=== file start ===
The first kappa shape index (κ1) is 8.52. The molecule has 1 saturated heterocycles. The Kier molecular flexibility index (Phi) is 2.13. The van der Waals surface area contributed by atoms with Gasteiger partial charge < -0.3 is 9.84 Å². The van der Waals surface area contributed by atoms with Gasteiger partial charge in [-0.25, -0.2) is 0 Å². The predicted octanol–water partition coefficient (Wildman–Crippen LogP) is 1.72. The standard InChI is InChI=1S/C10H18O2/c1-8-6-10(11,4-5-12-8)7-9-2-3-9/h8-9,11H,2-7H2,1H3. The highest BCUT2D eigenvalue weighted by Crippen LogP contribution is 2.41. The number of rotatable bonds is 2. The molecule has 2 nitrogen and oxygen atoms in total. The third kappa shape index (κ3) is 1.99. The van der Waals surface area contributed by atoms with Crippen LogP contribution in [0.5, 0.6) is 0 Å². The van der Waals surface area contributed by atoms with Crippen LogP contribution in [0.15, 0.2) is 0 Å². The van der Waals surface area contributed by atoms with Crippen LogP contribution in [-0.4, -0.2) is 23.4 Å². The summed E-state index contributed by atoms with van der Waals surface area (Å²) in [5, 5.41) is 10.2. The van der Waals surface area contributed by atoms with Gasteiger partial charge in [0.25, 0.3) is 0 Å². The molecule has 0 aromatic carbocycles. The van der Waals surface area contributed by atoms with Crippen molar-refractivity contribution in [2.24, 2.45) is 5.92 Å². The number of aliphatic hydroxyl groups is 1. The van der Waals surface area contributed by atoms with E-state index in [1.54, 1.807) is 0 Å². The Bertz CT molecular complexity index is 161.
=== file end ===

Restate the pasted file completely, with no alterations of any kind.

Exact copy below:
The first kappa shape index (κ1) is 8.52. The molecule has 1 saturated heterocycles. The Kier molecular flexibility index (Phi) is 2.13. The van der Waals surface area contributed by atoms with Gasteiger partial charge < -0.3 is 9.84 Å². The van der Waals surface area contributed by atoms with Gasteiger partial charge in [-0.25, -0.2) is 0 Å². The predicted octanol–water partition coefficient (Wildman–Crippen LogP) is 1.72. The standard InChI is InChI=1S/C10H18O2/c1-8-6-10(11,4-5-12-8)7-9-2-3-9/h8-9,11H,2-7H2,1H3. The highest BCUT2D eigenvalue weighted by Crippen LogP contribution is 2.41. The number of rotatable bonds is 2. The molecule has 2 nitrogen and oxygen atoms in total. The third kappa shape index (κ3) is 1.99. The van der Waals surface area contributed by atoms with Crippen LogP contribution in [0.5, 0.6) is 0 Å². The van der Waals surface area contributed by atoms with Crippen LogP contribution in [0.15, 0.2) is 0 Å². The van der Waals surface area contributed by atoms with Crippen LogP contribution in [-0.4, -0.2) is 23.4 Å². The summed E-state index contributed by atoms with van der Waals surface area (Å²) in [5, 5.41) is 10.2. The van der Waals surface area contributed by atoms with Gasteiger partial charge in [0.25, 0.3) is 0 Å². The molecule has 0 aromatic carbocycles. The van der Waals surface area contributed by atoms with Crippen molar-refractivity contribution in [2.24, 2.45) is 5.92 Å². The number of aliphatic hydroxyl groups is 1. The van der Waals surface area contributed by atoms with E-state index in [1.54, 1.807) is 0 Å². The Bertz CT molecular complexity index is 161.